One of Northern Ireland’s favourite visitor destinations, W5 Science Centre, re-opens to the public after a redevelopment from a £4.5million investment.
Leading visitor experience designers, Mather & Co, have been working in partnership with interactive design specialists, Aivaf, on the new world-class science and discovery hub at W5 Science Centre in Belfast. The role of Mather & Co and Aivaf was to develop two new gallery floors of exhibits, interactives, and engaging audio-visuals to stimulate science learning. Mather & Co was commissioned specifically to bring theatrical theming and graphics alongside the physical interactivity and the latest audio-visual interactivity.
Alec Hawkins, Graphic Designer at Mather & Co said: “It was really rewarding to design a whole experience where the focus was on facilitating young people’s learning in a fun way. The design helped expand how engaging and varied this can be for the visitors. Designing for such a heavily interactive space was certainly a challenge but provided a really satisfying and strong outcome.”
The reimaged W5 Science Centre offers STEM learning by using real tasks and scenarios – allowing visitors to discover the problem, design, and experiment how to overcome it and develop a solution and understand why. The sceneries link to Belfast so that visitors are working with real life tasks that are relevant to their lives rather than abstract concepts. The interactives designed by Aivaf aim to include open-ended interactivity, allowing visitors the freedom to design and be creative without restriction.
Bruce Davies, Managing Director at Aivaf said: “Aivaf are extremely proud and honoured to have led a fantastic team in the creation of this exceptional visitor attraction. We are very excited to finally see the whole exhibition and our interactives in operation, educating and inspiring every visitor. It has been a long and tough journey working throughout the global pandemic, but the results are truly amazing and It was a joy to work with such a creative design team at Mather and Co.”
In the centre of level two, zone one, you are met with a giant 4m machine, Marvellous Machine, where visitors can use the various mechanical interactivity to learn about ancient mechanics such as Archimede’s screw, cogs, springs, and levers.
In the Energise zone you can power the city of Belfast – visitors can understand what energy is and how it is created. This fun and high energy zone delves into renewable and non-renewable energy forms and their impact on our lives and environment.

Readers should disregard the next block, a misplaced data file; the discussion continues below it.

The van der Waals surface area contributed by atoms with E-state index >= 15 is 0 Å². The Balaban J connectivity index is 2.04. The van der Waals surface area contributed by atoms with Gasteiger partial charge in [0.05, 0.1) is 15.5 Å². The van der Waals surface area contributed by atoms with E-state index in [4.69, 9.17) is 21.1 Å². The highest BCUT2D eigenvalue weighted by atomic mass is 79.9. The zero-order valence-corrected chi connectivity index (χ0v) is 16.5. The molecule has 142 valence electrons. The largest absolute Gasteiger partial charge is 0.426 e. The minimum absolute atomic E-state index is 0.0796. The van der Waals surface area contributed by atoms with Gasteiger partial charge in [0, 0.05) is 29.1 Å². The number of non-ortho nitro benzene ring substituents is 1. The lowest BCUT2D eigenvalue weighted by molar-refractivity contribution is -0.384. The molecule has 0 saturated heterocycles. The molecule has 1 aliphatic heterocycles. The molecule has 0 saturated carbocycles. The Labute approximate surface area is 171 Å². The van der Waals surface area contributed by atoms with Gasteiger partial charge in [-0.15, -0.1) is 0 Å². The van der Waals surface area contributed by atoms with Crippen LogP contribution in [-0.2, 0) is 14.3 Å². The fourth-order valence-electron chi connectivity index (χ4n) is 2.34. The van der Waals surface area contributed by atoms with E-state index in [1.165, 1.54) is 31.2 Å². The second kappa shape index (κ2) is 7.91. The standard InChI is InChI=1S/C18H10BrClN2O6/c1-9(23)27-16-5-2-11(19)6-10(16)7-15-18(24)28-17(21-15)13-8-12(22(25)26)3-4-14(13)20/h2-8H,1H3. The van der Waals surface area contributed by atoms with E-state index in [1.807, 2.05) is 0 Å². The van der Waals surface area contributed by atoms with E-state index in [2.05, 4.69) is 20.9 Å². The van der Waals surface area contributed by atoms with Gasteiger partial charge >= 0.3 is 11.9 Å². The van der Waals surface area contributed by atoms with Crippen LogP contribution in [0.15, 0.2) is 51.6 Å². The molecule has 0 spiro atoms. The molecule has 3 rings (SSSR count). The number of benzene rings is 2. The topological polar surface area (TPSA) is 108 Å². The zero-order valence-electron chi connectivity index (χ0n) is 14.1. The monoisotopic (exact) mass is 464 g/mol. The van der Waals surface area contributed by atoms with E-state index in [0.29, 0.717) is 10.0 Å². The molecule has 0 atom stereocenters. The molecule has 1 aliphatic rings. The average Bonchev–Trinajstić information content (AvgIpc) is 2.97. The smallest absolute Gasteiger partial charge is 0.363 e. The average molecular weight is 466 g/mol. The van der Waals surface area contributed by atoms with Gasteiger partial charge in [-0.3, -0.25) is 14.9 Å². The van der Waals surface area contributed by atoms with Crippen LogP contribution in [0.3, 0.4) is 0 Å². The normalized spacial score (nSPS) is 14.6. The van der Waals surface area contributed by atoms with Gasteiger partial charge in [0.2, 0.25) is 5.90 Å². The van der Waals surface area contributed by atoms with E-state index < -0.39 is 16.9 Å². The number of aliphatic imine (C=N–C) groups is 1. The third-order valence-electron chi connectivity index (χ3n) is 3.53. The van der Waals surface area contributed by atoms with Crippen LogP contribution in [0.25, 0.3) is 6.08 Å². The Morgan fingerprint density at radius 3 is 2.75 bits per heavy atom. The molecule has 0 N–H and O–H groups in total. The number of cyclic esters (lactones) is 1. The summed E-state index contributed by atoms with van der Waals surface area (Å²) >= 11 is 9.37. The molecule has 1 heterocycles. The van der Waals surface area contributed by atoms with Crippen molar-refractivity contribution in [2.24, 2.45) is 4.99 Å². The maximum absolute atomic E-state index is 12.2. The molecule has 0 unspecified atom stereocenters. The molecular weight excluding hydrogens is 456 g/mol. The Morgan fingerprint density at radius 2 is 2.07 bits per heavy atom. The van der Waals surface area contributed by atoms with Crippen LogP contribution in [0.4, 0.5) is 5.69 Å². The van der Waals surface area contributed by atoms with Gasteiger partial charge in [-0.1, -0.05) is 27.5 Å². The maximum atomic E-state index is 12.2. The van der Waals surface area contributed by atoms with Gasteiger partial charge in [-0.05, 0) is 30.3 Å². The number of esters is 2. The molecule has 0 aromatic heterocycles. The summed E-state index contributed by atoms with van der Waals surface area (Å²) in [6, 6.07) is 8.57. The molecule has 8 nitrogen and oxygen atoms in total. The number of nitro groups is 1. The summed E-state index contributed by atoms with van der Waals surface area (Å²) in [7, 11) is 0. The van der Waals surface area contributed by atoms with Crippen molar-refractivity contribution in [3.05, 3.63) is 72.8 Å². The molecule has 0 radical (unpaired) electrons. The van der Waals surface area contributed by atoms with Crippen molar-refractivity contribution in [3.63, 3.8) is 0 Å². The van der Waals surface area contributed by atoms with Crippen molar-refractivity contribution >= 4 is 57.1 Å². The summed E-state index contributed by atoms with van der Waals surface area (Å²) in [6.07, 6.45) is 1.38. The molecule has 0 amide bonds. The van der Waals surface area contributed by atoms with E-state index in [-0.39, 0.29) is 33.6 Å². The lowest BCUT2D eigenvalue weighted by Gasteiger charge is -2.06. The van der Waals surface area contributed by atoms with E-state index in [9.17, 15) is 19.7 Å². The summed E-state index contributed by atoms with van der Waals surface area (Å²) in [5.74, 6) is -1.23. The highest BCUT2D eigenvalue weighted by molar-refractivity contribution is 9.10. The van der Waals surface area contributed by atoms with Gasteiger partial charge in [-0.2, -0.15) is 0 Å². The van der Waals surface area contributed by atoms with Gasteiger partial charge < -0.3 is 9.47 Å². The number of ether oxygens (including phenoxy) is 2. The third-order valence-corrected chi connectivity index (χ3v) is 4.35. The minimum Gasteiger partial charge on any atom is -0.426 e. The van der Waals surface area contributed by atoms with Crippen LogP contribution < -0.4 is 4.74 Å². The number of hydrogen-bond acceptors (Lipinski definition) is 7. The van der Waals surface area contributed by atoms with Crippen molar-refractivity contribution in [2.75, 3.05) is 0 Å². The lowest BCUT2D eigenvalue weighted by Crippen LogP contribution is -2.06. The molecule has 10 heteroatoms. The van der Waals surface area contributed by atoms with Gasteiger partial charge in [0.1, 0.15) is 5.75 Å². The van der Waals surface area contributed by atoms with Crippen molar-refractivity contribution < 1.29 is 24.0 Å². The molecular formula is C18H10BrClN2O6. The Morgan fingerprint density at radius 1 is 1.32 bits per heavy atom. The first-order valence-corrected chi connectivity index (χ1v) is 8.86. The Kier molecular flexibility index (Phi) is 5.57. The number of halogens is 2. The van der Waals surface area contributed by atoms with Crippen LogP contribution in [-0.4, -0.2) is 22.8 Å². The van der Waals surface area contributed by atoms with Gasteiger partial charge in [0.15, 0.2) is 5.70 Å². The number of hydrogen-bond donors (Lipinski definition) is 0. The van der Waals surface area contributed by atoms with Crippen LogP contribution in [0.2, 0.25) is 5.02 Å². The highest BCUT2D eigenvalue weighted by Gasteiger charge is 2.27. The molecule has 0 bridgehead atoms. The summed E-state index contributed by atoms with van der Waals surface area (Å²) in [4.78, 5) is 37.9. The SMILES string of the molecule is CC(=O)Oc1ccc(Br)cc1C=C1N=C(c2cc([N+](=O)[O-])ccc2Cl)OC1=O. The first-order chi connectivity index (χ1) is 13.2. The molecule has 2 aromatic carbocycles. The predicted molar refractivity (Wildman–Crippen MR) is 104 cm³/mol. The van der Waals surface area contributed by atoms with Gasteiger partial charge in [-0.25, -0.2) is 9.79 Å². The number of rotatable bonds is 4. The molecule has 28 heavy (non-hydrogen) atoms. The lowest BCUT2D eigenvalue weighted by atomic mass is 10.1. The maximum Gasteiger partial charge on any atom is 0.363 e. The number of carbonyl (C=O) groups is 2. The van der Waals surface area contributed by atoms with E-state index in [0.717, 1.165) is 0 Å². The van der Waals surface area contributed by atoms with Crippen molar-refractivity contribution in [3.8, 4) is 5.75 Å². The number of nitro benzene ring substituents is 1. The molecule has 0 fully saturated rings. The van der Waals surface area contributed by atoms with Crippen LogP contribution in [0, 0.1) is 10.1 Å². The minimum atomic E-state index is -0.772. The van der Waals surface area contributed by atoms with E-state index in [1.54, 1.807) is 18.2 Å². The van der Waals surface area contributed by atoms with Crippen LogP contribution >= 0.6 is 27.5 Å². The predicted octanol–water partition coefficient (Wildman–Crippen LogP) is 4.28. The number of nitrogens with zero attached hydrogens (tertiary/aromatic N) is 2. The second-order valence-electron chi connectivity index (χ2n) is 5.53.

The final zone on level two is Move It – build, test, and race your own car! There are various experiments visitors can take part in to understand key physics theories such as drag, thrust, aerodynamics, speed, gears, materials, grip. There is something fun for many audiences, from up-and-coming engineers or those that just like to make things move.
On level four, you are met with a highly visual space styled as a landscape, with a cut-out tree that cycles through the seasons and showcases the changes that brings to wildlife and weather. Further into this zone, you can discover a beautiful projected sea floor interactive – visitors can ‘paddle their feet’ in the water and discover the species that are native to the coastline.
In the next zone, The Studio, you can take your place in the hot seat and read the evening news bulletins for W5’s News Channel or alternatively create your own character and bring them to life.
In the Making Sense zone not everything is as it seems – showcasing illusionary interactives that trick the eye or mind. From vortex tunnels that visitors can walk through, to a UV torch interactive where they can reveal information to a series of anamorphic illusions and a zoetrope that creates animations from static images.
Step into the final zone, Build It, a zone with play and creativity at its heart. You can create arches, columns, domes, towers, and pyramids, or try out your own building ideas using only your imagination.
The redeveloped W5 Science Centre opened to the public Monday 25th October. This project was made possible through a NI Government grant to support opportunities and engagement with Science in Northern Ireland.